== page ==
The coils of the World Serpent
Knights of Solamnia
Before the Cataclysm, the Knights of Solamnia were the greatest order of chivalry in Ansalon. Between the Cataclysm and the War of the Lance, the knights became reviled and scorned by the people for their inability or unwillingness to combat the Cataclysm. After the War of the Lance, the Solamnic Knights regained their status. They sought to revive their code of honour and apply it to the ‘new’ Ansalon.
Origin and History
The Knights of Solamnia arose in the Age of Light, about three millennia before the War of the Lance. The order of knighthood emerged from the ruin of the decadent Ergothian Empire.
Rebellion Begins: The commander of the Ergothian Palace Guard, Vinas Solamnus, rode from the capital city of Daltigoth to quell a rebellion in the northeast. Arriving at the troubled spot, Vinas saw that the rebellion was justified: the people toiled beneath the Empire’s oppressive tributes and tyrannical laws.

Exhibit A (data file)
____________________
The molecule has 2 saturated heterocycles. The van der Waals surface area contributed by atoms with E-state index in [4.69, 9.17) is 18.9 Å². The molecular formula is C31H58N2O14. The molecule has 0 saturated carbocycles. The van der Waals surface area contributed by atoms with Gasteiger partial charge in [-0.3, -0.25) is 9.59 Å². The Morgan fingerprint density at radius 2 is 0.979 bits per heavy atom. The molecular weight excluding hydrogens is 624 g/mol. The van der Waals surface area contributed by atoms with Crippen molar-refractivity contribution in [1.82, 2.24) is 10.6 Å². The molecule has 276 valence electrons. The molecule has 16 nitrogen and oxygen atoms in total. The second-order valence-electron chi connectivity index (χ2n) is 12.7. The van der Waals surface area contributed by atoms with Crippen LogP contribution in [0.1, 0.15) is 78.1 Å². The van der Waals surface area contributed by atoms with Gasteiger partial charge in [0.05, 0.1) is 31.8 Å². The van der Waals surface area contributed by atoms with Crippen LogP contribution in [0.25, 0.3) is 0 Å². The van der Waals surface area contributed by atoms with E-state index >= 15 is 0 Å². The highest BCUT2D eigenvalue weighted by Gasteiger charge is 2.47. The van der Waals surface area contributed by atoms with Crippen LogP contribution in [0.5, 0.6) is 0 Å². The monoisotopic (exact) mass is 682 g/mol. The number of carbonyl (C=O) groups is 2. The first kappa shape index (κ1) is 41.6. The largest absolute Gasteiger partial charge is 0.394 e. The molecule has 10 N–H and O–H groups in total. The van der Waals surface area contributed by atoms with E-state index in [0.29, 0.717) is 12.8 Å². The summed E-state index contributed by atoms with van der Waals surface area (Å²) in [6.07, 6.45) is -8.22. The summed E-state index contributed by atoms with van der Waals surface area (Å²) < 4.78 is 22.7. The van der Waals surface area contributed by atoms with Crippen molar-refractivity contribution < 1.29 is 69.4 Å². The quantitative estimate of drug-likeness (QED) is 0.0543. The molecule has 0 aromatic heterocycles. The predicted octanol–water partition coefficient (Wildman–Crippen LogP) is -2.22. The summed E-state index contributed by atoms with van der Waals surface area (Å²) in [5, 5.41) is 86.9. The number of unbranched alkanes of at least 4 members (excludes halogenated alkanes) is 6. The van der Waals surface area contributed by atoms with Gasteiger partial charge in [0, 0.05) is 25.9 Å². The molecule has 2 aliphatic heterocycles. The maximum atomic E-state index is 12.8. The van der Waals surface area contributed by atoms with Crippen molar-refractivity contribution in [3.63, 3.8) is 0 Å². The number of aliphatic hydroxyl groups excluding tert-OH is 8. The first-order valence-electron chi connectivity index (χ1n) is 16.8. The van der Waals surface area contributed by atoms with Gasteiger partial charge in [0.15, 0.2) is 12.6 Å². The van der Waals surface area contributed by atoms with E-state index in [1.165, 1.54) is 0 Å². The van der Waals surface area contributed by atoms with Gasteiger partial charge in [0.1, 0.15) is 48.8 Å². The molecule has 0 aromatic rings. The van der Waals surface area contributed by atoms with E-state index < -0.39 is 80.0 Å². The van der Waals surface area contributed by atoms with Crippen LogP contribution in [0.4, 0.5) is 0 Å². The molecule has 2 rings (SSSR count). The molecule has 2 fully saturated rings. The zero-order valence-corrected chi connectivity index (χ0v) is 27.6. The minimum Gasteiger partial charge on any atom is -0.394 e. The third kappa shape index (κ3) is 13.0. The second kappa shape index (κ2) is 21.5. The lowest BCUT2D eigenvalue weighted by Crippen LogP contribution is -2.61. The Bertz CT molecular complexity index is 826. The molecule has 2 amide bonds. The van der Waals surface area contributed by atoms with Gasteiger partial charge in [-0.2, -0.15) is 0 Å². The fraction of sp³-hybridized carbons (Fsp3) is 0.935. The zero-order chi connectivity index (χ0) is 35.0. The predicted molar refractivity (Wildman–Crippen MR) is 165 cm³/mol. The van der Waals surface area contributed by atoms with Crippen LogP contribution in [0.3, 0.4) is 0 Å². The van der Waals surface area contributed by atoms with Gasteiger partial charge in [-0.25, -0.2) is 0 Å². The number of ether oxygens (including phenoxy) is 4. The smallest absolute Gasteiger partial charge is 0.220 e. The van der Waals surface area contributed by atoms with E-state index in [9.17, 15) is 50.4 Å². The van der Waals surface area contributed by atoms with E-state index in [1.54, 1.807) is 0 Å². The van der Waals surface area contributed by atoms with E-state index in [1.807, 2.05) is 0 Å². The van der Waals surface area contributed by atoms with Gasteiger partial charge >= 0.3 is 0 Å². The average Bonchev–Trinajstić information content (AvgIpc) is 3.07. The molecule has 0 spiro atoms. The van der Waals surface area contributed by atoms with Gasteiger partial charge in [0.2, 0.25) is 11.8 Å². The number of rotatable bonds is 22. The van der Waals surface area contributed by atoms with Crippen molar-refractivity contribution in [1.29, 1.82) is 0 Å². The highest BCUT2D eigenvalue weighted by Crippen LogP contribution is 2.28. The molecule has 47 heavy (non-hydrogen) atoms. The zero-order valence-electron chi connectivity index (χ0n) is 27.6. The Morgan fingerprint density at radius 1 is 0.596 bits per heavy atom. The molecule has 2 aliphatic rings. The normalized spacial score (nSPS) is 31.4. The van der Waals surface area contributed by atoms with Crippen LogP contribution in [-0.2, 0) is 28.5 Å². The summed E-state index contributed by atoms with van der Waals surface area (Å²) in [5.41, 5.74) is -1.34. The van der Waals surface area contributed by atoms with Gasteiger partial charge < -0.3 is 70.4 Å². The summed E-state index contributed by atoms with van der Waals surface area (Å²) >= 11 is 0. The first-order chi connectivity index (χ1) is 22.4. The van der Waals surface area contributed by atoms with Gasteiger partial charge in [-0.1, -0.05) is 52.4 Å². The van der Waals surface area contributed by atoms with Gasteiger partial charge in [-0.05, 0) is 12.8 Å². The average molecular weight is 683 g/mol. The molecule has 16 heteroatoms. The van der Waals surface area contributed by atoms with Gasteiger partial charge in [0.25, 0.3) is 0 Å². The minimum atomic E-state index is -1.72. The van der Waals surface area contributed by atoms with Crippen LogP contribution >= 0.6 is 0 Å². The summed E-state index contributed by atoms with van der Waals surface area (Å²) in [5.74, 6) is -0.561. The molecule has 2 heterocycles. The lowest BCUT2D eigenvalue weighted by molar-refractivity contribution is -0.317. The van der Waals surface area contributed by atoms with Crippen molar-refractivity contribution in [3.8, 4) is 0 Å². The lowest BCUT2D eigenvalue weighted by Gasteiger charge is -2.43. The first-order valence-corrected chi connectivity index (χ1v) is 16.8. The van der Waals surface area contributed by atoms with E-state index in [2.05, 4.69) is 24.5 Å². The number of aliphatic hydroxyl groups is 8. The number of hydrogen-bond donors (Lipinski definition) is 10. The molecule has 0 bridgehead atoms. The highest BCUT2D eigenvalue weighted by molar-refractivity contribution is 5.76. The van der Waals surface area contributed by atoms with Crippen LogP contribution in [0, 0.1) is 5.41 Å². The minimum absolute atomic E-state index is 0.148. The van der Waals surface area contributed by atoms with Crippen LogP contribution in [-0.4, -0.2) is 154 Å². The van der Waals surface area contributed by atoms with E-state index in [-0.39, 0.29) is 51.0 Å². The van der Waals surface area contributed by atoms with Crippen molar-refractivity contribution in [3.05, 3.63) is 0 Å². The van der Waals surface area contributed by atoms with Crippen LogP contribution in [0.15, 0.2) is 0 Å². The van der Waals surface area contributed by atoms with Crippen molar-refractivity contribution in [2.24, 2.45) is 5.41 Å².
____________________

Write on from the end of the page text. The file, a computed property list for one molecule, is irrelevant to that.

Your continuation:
Solamnus assembled his legion. In an impassioned speech now lost to history, he detailed the imperial atrocities and announced plans to champion the people’s cause. In addition, he promised any soldier loyal to Ergoth safe passage back to the capital. But the warriors were moved by the people’s plight and, risking exile or even death, most chose to stay.
In the midst of a fierce winter, Solamnus mustered his knights and the local frontier nobles. He then launched a series of daring campaigns, which came to be called the War of ice Tears. The rebel army doggedly pushed the imperial legions back to the very gates of Daltigoth. Vinas laid siege to the city, executing many covert raids inside the city walls.